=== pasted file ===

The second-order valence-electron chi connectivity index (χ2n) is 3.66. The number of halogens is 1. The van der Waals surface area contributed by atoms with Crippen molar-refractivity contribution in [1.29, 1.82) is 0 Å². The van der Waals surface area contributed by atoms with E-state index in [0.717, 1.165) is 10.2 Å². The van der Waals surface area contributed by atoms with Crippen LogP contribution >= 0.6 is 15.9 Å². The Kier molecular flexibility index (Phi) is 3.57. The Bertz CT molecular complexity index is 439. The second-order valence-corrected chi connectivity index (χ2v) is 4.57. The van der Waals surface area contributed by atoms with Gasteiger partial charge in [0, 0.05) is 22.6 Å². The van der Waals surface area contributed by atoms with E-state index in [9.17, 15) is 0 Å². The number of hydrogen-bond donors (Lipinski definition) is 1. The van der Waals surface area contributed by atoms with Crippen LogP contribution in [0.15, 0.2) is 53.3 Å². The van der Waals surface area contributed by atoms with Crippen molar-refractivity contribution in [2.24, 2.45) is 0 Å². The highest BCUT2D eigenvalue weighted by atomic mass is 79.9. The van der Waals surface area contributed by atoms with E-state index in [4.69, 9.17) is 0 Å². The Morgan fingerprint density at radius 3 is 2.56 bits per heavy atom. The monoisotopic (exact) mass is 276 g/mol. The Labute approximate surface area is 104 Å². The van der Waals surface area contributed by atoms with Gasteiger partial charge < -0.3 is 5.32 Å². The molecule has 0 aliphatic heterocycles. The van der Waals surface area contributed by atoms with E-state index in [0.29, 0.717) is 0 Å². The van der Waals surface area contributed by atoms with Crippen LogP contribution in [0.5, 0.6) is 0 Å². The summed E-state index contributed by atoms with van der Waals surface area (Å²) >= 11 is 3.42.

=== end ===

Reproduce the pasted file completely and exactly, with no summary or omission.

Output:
The second-order valence-electron chi connectivity index (χ2n) is 3.66. The number of halogens is 1. The van der Waals surface area contributed by atoms with Crippen molar-refractivity contribution in [1.29, 1.82) is 0 Å². The van der Waals surface area contributed by atoms with E-state index in [0.717, 1.165) is 10.2 Å². The van der Waals surface area contributed by atoms with Crippen LogP contribution >= 0.6 is 15.9 Å². The Kier molecular flexibility index (Phi) is 3.57. The Bertz CT molecular complexity index is 439. The second-order valence-corrected chi connectivity index (χ2v) is 4.57. The van der Waals surface area contributed by atoms with Gasteiger partial charge in [0, 0.05) is 22.6 Å². The van der Waals surface area contributed by atoms with E-state index in [9.17, 15) is 0 Å². The number of hydrogen-bond donors (Lipinski definition) is 1. The van der Waals surface area contributed by atoms with Crippen LogP contribution in [0.15, 0.2) is 53.3 Å². The van der Waals surface area contributed by atoms with Crippen molar-refractivity contribution in [2.24, 2.45) is 0 Å². The highest BCUT2D eigenvalue weighted by atomic mass is 79.9. The van der Waals surface area contributed by atoms with E-state index in [4.69, 9.17) is 0 Å². The Morgan fingerprint density at radius 3 is 2.56 bits per heavy atom. The monoisotopic (exact) mass is 276 g/mol. The Labute approximate surface area is 104 Å². The van der Waals surface area contributed by atoms with Gasteiger partial charge < -0.3 is 5.32 Å². The molecule has 0 aliphatic heterocycles. The van der Waals surface area contributed by atoms with E-state index in [0.29, 0.717) is 0 Å². The van der Waals surface area contributed by atoms with Crippen LogP contribution in [0.5, 0.6) is 0 Å². The summed E-state index contributed by atoms with van der Waals surface area (Å²) >= 11 is 3.42.